What we declare when we share our fresh-baked loaves | Mark Kingwell

For those who would prefer an easier entry into the philosophy of Pierre Bourdieu, here’s some storytelling on the Covid-19 phenomenon of baking sourdough bread by Mark Kingwell.

Side note: Bourdieu is notorious for being difficult to read. Since the original writing was in French, I asked my friend Ian if it was any easier in French than English. His response: no.

Well, go ahead and bake bread. But your homemade toast is a boast, and the food posts are a judgment, a declaration of authenticity. Also – here’s the kicker – so is the act of claiming that they aren’t. In fact, that last move is the ultimate attempt to leapfrog into meta-boasting and meta-judging. […]

Mr. Bourdieu’s monumental 1979 book Distinction – almost 650 pages, translated into English by the nicely named Richard Nice – makes the general anthropological point. No matter what your particular tastes and inclinations (what Mr. Bourdieu calls habitus ), there are always ways to feel superior to others, with their own tastes and inclinations, and ideally also to make them feel inferior for having theirs.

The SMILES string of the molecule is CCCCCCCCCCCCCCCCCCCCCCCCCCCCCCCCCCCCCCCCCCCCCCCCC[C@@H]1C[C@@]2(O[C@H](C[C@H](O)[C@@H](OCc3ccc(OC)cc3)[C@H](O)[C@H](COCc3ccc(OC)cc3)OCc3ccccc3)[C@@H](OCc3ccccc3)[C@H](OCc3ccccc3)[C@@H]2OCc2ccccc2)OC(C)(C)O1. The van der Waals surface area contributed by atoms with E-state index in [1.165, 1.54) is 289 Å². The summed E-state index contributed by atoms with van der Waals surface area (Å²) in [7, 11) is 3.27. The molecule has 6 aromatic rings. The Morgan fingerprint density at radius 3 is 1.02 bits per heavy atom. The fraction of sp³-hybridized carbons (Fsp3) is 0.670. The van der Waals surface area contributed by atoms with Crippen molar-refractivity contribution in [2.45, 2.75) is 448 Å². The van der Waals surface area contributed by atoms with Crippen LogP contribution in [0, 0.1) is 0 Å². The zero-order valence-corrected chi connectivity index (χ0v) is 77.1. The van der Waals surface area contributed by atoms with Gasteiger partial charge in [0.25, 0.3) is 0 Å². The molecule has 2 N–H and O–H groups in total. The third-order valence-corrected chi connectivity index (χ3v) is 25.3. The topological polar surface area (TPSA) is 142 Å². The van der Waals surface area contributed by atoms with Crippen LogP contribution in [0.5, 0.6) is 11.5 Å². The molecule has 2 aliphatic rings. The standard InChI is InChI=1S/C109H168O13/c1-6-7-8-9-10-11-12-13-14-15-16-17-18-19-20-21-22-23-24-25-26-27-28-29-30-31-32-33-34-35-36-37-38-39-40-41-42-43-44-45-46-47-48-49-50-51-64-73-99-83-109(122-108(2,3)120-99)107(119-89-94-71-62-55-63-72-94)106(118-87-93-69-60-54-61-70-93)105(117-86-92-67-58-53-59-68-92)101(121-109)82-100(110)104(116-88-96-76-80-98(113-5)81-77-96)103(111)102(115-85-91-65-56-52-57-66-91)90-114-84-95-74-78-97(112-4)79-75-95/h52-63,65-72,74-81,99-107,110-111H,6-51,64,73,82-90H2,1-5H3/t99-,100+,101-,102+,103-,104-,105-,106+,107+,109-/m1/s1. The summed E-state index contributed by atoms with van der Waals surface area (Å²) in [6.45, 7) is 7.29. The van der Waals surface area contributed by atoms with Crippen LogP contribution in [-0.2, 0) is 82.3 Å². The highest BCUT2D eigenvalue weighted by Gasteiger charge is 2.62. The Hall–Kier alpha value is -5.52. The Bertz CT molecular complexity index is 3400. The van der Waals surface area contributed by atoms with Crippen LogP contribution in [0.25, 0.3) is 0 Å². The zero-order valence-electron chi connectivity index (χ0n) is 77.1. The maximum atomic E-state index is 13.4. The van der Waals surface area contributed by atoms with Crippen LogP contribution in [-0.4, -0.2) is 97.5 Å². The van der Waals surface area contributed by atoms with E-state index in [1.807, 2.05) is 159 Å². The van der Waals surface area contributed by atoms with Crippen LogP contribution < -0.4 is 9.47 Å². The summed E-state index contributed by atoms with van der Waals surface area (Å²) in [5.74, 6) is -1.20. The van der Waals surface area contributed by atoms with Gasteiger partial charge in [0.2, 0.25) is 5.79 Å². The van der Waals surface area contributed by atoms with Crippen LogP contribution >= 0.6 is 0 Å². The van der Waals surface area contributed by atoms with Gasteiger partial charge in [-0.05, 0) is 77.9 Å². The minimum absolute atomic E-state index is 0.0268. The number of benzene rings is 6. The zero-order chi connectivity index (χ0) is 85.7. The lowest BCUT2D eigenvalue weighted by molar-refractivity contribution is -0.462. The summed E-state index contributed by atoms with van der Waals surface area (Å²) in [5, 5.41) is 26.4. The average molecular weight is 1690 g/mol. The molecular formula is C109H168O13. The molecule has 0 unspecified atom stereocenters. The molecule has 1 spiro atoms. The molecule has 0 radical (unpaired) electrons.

The most obvious form of this game is snobbery: the various mechanisms by which financially or socially elevated classes manage, first, to establish an in-group identity and then, second, to make out-groupers feel excluded and bad.

“Give us not your daily bread: What we declare when we share our fresh-baked loaves” | Mark Kingwell | May 8, 2020 | Globe & Mail at https://www.theglobeandmail.com/opinion/article-give-us-not-your-daily-bread-what-we-declare-when-we-share-our-fresh/

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